The Slap | On-Air Promotions
Art Direction, Concept, Design, & Editorial

Based on the Australian series of the same name, this 8-part Event Series centers around family and friends trying to make sense of their lives in the aftermath of a child being slapped by an adult.

At its core, the subject matter remains polarizing and divisive, immersing the audience in the debate from the beginning.  As the show develops, varying viewpoints are presented with each episode focusing on a different character's perspective.  Each moment sheds more light on the intricate inter-relationships at play.

The title conveys so much about the show that it felt less intriguing to show episodic clips, but rather to speak to the relationships and the depth of the characters themselves by way of captured moments. 

The characters are multi-faceted, flawed, hopeful, people who are struggling with themselves and those closest to them.  Thus the design showcases moments of each of the principle cast as they are simultaneously juxtaposed with variations of themselves.

We are the same, neither all good, nor all bad, but all at once human.

Director: Brad Gensurowsky
Creative Director: Dean McFlicker
Brand Direction, Art Direction, Concept Development, & Design: Grant Okita
Editorial, Compositing & Animation: Grant Okita
This project was produced at NBCUniversal.

:30 One Moment Teaser

Drawing from the magnetic, cast performances, Director Brad Gensurowsky was able to capture the emotions of the characters in true form.  The full spectrum of moments in time lead up to the single most defining moment of the slap.  The one moment that would change everything.

:15 Irreversible Teaser

After careful consideration, it was agreed that seeing Zachary Quinto's character slapping the child would be too unsettling for this spot.  The shot was composited with Zachary slapping to camera and adding the child into the scene in post.  We opted instead to play the footage in reverse, shifting the focus to the build up and Zachary's intense glare to camera, all the while speaking to the irreversible nature of this one moment that would change everything.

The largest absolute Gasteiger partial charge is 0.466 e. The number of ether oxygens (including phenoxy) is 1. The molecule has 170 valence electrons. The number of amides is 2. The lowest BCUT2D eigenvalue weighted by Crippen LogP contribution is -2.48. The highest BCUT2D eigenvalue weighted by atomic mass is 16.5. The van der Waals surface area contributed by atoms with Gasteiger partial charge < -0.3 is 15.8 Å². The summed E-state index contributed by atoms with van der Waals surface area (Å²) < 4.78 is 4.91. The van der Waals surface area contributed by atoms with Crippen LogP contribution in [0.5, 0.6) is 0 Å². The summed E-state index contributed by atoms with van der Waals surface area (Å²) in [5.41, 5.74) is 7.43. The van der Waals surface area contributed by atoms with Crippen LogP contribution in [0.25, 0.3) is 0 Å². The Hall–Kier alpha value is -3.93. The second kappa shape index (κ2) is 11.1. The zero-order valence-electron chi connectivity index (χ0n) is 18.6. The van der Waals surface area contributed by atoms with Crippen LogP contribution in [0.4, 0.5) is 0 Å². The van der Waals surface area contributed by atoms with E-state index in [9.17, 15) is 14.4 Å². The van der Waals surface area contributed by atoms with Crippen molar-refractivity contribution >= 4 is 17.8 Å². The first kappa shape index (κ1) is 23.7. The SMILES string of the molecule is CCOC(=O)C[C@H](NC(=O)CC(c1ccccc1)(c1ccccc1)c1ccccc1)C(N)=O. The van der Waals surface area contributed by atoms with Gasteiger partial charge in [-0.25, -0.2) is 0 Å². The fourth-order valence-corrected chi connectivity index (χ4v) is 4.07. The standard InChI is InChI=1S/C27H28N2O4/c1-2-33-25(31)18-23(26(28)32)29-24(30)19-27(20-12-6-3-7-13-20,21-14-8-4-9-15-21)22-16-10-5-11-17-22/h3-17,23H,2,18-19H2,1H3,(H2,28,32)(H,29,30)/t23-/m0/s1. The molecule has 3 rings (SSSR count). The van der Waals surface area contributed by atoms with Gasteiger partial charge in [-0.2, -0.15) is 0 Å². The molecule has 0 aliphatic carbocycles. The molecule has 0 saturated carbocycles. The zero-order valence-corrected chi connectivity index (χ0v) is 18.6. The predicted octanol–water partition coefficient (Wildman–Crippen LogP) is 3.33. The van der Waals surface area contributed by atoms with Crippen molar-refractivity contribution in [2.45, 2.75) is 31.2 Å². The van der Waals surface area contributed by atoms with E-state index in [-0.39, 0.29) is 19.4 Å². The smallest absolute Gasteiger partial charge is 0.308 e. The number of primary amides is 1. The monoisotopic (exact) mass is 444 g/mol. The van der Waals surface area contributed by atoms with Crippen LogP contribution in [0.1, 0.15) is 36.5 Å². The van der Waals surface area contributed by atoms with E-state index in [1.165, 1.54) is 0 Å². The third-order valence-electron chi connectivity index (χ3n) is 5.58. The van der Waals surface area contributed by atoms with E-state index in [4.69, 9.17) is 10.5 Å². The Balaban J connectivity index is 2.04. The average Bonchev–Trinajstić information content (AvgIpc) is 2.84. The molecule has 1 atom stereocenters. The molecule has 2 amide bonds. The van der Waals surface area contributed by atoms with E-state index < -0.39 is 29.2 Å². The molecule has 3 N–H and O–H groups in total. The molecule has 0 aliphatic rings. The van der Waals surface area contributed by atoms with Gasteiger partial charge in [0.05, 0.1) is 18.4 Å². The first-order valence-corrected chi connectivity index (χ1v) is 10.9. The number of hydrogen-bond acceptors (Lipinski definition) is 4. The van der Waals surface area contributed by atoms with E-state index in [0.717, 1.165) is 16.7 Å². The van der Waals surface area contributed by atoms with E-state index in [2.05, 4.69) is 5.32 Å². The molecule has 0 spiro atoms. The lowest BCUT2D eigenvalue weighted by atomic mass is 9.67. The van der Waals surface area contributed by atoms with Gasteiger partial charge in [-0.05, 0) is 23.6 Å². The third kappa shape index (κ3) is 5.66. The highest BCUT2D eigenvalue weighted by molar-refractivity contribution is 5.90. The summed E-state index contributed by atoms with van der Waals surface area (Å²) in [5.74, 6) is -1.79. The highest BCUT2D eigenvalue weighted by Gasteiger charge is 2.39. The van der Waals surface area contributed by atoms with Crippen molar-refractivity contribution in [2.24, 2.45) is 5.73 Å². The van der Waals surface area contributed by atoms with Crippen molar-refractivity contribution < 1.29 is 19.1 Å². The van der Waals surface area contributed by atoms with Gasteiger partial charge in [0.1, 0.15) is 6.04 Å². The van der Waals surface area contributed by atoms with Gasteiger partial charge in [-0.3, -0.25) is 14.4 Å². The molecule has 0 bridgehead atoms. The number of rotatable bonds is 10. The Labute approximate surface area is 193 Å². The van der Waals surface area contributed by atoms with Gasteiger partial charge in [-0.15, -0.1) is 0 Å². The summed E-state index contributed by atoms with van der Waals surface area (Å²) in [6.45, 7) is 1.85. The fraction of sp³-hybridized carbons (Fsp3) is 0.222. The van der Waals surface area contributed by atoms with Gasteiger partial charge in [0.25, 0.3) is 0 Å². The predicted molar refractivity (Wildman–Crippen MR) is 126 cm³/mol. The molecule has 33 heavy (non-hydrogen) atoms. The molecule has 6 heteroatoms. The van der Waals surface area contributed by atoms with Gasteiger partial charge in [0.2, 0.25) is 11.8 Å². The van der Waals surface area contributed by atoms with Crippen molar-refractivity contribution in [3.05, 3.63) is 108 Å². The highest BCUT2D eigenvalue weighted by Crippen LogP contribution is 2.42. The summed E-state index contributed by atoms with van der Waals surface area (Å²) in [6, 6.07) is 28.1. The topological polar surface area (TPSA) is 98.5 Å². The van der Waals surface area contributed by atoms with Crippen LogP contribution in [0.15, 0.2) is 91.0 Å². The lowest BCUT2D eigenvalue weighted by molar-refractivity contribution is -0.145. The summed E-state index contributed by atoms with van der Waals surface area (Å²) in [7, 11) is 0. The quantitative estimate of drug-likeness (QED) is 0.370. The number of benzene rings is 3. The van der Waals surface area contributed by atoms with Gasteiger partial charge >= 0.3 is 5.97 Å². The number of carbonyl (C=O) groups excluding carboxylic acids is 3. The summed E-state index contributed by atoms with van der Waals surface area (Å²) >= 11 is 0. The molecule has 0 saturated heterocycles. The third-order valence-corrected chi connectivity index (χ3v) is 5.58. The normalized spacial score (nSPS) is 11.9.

Design Process

I was captivated with the image of Melissa George's character Rosie, a mother grasping her child, both sheltering and condemning.  The polarity and intensity was so powerful.  Like ghosts of one's self, the juxtaposed images convey a different person.  Blending the lines of defined roles, each character is a moment in time, fleeting and dynamic.  Where I could, I wanted to focus in on extreme close-ups to see the emotions in an intimate way.  The fragile nature of the relationships and the unraveling of loyalties are all conveyed through body language and the silent countenance.

Final Concept & Design

The juxtaposition of charged imagery and a contrasting, light tone work to convey the sense of tension in an otherwise idyllic setting.  While the brightened palette brings a more hopeful outlook at first glance, the deep contemplative looks reflect the gravitas of the situation and the piece.  

Implementing a shallow depth of field and in some instances aggressively pushing it helped to force feelings of doubt and discomfort to mimic the characters' struggle with their allegiances and the facts.  It begs the question, "What did you see?" and forces contemplation of the one moment.

We are the same, neither all good, nor all bad, but all at once human.

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